From the point of view of growth, carbohydrates and fats are important on account of the energy which they provide when they are oxidized, or burnt in the body ; but since they contain no ni trogen and nitrogen is present in protoplasm, the proteins, which are the only nitrogen-containing constituents of an animal's food, are of chief significance. This is not the place in which to deal extensively with the problem of nutrition, but attention may be called to a few points. Lysine is an amino-acid which is lack ing from certain proteins such as gliadin, and animals fed on glia din can maintain themselves in good health, but they cannot grow. Lysine is therefore necessary for growth, and these facts indicate that the processes which are concerned in the maintenance of protoplasm which has already been formed are not the same as those which are involved in the production of new protoplasm. An interesting point in connection with gliadin is that the young of gliadin-fed mothers grow normally so long as they are being suckled, showing that the mother can synthesise growth-promoting amino-acids, but when these young are fed on gliadin themselves, as stated above, they cease growing.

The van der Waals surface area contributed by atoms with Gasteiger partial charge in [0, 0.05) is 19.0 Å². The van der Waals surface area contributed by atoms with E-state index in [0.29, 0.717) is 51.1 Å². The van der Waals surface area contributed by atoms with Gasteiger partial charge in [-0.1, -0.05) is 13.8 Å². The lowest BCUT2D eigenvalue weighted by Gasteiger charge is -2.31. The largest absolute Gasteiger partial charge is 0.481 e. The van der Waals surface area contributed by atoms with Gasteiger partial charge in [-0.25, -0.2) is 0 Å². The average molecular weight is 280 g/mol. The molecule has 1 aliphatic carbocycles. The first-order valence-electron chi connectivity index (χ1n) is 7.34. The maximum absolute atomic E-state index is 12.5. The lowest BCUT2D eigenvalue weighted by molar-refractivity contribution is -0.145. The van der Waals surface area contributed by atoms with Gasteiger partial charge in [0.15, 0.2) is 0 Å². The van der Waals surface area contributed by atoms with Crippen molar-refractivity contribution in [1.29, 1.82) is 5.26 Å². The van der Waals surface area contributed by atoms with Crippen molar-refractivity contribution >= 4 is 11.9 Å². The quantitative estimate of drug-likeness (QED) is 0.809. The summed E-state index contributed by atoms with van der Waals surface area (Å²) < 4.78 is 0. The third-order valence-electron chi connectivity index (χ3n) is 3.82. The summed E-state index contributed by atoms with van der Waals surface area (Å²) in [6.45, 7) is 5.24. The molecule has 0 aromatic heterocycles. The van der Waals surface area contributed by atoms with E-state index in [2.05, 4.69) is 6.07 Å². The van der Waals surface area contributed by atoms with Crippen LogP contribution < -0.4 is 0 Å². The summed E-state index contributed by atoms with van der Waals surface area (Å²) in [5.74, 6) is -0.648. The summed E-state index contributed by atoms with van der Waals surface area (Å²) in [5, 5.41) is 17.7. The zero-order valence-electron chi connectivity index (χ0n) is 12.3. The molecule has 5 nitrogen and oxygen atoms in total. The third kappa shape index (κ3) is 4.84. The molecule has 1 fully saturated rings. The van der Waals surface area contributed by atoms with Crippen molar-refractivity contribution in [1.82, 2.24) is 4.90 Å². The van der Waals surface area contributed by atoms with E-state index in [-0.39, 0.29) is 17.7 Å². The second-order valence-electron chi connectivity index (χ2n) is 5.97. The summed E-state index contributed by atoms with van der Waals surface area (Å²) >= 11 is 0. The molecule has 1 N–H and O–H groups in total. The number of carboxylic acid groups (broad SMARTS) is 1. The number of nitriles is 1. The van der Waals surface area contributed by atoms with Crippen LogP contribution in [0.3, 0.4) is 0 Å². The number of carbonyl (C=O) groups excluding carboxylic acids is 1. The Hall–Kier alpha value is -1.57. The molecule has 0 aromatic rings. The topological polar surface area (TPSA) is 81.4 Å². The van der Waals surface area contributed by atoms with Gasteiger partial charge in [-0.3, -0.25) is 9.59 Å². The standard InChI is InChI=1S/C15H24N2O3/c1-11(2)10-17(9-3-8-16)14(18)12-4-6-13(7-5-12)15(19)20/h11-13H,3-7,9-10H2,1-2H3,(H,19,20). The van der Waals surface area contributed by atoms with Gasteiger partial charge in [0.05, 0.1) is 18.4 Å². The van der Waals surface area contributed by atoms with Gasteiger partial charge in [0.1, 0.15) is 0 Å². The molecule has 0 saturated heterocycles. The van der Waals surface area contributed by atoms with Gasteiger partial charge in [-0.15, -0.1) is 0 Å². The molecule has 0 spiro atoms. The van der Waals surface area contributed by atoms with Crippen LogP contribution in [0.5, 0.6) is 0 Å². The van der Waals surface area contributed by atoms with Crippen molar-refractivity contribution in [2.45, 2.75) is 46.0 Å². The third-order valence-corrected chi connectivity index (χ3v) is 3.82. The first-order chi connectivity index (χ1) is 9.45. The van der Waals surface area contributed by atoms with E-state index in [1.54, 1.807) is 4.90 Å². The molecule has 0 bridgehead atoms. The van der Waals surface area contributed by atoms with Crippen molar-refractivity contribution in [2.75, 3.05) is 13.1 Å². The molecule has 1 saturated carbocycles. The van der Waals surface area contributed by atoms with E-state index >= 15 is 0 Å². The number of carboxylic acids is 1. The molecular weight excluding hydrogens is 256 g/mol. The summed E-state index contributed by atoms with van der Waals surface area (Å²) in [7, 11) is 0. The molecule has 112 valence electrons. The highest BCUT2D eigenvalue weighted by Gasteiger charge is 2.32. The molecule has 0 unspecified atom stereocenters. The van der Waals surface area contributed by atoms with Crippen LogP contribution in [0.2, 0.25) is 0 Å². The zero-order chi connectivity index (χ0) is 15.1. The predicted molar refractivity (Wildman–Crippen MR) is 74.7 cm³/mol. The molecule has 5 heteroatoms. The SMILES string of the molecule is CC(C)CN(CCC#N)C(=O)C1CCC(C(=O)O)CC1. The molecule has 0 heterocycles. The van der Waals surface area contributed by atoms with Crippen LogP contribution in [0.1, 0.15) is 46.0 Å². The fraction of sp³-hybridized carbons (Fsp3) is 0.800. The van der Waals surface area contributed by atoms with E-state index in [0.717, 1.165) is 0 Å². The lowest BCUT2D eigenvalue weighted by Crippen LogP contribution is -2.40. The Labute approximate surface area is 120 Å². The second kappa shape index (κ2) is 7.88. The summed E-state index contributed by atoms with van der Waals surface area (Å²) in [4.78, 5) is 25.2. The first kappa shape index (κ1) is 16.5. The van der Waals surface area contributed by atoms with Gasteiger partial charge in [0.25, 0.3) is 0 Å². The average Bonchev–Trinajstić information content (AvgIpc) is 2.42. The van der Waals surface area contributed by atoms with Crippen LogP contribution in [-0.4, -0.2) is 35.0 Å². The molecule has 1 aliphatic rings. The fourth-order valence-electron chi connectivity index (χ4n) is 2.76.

Vitamins (q.v.), or accessory food-factors, are well-known to be necessary in a diet, both for the maintenance of health and for growth. The quantity of vitamins necessary to allow of growth is insignificantly small compared with the amount of growth which their presence allows, and it is therefore clear that vitamins act in a manner similar to that characteristic of chemi cal catalysers. It is also known that an organic substance pro duced by seaweed is necessary for the growth of the microscopic plants called diatoms, and this substance is of importance because diatoms are at the beginning of the food-chain which ends in mar ketable marine fish. In a similar way, fermented peat produces a substance which greatly accelerates the growth of plants.